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Interviews Music News

Artist Interview: katie MAC

It’s a foggy October day and pop artist katie MAC and I grab a table outside of a coffeeshop in Nashville. While we wait for our teas to cool down to a reasonable temperature, we have plenty of time to discuss her new EP Self Sabotage. It’s been months since either of us have had an in-person interview, and we both laugh about how we aren’t sure how to do this anymore, but we take a stab at it anyway.

CROWDSURFER MAG: Your EP just came out this month! How does it feel to have your second body of work out there?

KATIE MAC: It’s different than the first for sure. To have the songs out felt like a turning point, like a change in the chapter, more personally than musically for me. It felt very cathartic and satisfying to finally have those songs out for other people to listen to.

CSM: What does the EP mean as a whole to you?

KM: It felt like an examination of self. I felt like my first album was very outward looking as far as my relationships with other people, whereas this entire thing felt like a step back and kind of an introspective examination through the lens of the way that I interact with other people.

CSM: Why did you pick “Self Sabotage” as the title track?

KM: I think when I finished that song, I was like, wow this is the phrase that feels most true to me in this phase of life. And then I started putting the project together and realized I had been creating that as a theme in my writing without even knowing it. So it just kind of clicked and made sense for that to be the title track.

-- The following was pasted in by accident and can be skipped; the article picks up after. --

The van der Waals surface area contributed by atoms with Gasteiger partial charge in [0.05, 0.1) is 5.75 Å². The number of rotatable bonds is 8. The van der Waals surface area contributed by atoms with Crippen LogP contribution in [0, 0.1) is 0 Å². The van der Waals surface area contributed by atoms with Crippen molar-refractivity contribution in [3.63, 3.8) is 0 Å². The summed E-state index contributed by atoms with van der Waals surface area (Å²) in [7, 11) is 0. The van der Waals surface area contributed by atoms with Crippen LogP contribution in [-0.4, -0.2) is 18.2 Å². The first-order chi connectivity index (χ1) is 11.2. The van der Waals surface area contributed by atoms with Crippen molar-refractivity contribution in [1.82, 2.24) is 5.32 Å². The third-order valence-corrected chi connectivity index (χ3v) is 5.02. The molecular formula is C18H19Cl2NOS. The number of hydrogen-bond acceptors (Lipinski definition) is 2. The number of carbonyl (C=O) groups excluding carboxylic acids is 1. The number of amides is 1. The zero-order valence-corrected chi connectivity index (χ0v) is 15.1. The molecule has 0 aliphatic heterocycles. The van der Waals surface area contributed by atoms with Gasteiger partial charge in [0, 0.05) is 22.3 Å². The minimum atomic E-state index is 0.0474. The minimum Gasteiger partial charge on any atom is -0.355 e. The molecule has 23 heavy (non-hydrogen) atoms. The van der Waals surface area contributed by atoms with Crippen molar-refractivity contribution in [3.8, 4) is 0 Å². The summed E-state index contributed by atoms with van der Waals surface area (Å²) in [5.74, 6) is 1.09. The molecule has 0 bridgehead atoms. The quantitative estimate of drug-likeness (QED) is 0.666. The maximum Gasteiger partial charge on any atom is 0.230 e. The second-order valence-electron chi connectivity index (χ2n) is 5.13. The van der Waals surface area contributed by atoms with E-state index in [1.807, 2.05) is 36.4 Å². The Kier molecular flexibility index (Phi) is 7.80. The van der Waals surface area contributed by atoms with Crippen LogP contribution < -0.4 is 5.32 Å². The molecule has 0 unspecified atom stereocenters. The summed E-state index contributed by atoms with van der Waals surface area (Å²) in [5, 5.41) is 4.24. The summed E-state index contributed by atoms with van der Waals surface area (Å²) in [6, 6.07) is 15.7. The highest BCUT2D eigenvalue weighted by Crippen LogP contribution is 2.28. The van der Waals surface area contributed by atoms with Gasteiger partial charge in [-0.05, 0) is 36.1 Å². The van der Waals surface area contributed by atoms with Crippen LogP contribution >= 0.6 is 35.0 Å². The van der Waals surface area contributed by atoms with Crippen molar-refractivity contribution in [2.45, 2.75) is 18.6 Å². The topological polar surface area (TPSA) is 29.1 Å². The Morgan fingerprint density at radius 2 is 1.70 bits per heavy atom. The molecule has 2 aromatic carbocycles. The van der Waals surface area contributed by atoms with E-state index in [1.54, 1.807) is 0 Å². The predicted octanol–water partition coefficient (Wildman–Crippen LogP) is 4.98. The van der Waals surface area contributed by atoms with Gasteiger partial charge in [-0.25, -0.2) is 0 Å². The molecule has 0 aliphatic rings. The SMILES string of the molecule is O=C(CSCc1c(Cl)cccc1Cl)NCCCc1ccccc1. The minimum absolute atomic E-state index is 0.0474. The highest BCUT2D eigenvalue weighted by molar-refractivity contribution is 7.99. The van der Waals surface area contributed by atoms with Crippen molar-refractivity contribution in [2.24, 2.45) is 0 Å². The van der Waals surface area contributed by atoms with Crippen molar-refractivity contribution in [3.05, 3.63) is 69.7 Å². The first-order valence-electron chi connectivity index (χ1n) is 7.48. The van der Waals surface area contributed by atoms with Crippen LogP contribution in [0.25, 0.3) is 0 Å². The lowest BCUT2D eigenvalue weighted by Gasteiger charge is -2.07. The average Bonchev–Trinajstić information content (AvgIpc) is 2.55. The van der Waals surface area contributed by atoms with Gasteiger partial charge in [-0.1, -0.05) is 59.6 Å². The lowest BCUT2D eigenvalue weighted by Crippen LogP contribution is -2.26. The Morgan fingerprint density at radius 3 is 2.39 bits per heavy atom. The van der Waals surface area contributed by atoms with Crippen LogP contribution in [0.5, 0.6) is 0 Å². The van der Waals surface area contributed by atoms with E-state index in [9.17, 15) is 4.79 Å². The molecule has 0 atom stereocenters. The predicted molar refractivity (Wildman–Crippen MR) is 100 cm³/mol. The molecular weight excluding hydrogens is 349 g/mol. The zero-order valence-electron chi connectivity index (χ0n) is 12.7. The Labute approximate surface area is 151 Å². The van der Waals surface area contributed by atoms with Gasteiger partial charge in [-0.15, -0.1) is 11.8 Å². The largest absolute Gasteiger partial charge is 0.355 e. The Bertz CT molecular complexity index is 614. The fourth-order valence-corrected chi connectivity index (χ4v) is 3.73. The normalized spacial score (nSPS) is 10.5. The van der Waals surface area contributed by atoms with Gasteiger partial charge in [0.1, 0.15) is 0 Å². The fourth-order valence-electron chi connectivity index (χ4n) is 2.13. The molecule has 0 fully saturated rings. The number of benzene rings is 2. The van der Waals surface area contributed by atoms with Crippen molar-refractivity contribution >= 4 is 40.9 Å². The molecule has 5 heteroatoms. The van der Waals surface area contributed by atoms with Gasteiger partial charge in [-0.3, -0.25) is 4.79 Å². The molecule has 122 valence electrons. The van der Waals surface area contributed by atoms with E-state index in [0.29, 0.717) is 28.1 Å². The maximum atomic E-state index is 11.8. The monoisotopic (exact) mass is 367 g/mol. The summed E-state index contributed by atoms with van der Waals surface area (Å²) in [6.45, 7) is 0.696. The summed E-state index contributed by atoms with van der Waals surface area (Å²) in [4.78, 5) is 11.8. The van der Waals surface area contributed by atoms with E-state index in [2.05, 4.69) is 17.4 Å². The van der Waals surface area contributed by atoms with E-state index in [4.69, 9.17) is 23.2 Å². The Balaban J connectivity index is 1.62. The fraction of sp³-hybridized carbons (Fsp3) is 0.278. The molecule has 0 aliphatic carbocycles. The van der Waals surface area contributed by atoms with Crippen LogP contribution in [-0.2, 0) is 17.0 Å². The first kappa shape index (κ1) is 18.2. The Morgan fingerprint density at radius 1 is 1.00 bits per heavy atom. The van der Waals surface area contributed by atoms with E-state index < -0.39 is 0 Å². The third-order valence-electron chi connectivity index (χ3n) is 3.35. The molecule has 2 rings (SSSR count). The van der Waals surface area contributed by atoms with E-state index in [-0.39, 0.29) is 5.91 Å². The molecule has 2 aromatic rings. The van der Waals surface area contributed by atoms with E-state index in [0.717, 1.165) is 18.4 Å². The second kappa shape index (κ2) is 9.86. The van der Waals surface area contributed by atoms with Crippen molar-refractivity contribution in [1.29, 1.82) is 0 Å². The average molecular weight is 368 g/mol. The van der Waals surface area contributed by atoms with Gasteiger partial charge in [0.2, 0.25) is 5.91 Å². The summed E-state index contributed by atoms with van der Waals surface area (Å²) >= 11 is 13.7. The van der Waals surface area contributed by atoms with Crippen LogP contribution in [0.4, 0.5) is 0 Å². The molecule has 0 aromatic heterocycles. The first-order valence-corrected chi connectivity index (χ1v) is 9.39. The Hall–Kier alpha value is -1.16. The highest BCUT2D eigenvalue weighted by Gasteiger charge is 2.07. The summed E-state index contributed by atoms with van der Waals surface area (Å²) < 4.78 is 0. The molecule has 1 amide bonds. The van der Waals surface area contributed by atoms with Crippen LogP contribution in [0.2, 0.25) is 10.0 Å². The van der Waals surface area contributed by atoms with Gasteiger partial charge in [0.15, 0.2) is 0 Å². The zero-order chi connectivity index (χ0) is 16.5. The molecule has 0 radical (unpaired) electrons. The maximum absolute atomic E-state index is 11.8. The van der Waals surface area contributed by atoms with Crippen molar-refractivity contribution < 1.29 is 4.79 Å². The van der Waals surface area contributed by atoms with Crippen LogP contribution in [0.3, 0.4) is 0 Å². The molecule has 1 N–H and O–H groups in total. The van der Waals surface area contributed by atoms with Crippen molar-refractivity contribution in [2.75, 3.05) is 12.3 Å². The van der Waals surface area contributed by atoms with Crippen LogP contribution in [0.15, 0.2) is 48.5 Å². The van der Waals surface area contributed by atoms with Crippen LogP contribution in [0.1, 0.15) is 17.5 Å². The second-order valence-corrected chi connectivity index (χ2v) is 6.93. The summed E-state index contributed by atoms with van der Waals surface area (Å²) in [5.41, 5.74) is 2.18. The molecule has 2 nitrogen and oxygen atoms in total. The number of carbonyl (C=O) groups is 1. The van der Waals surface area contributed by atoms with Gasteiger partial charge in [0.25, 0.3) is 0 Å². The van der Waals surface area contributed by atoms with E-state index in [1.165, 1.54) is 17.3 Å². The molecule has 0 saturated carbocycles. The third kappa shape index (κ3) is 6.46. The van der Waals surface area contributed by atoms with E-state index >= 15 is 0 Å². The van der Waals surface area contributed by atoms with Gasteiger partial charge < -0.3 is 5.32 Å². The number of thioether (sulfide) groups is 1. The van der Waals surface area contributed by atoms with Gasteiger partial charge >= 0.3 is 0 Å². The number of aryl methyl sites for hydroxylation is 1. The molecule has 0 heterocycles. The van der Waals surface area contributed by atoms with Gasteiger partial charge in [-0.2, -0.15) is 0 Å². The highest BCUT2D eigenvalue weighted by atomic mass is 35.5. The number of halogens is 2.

CSM: So we know the title track, but do you have a favorite track?

KM: I do this thing where I am most obsessed with a song for a couple of days and then I hate it for a couple of days and then I like it again. So it changes. But currently, my favorite is the last song, which is called “Worried About Me.” I think I like it so much because I made it with my two best friends here.  It’s special to me because it’s not about boys or whatever, it’s about my relationship with myself and with my work and my career.

CSM: Self Sabotage follows up your album Tears Like Glitter. You said the content has changed since the album, but what else has?

KM: Tears Like Glitter felt like coming of age for me. Now, as more of an adult, I feel like there’s a sense of maturity in this one that was missing from the first one. Sonically, it felt like the sounds on Tears Like Glitter are very similar to this one, it’s just that Self Sabotage feels more exploratory. That willingness to try new things as far as production and vocals and is unique and characterizes me as a person

CSM: Tell me a little about your writing process.

KM: For me, it changes depending on the song. But it almost always starts out with an experience that happened to me or someone I’m close to. And then we either start with a title or phrase or melody, and if it’s just me writing, it’s usually a thirty-minute process and then a song just comes out. But when I’m with really talented writers and producers, we take our time and mold the story, and we’ll normally get the track ready the same day we right the song. A lot of times that’s the only day I’ll be in the studio for the song, and it’ll just be done at the end of the day.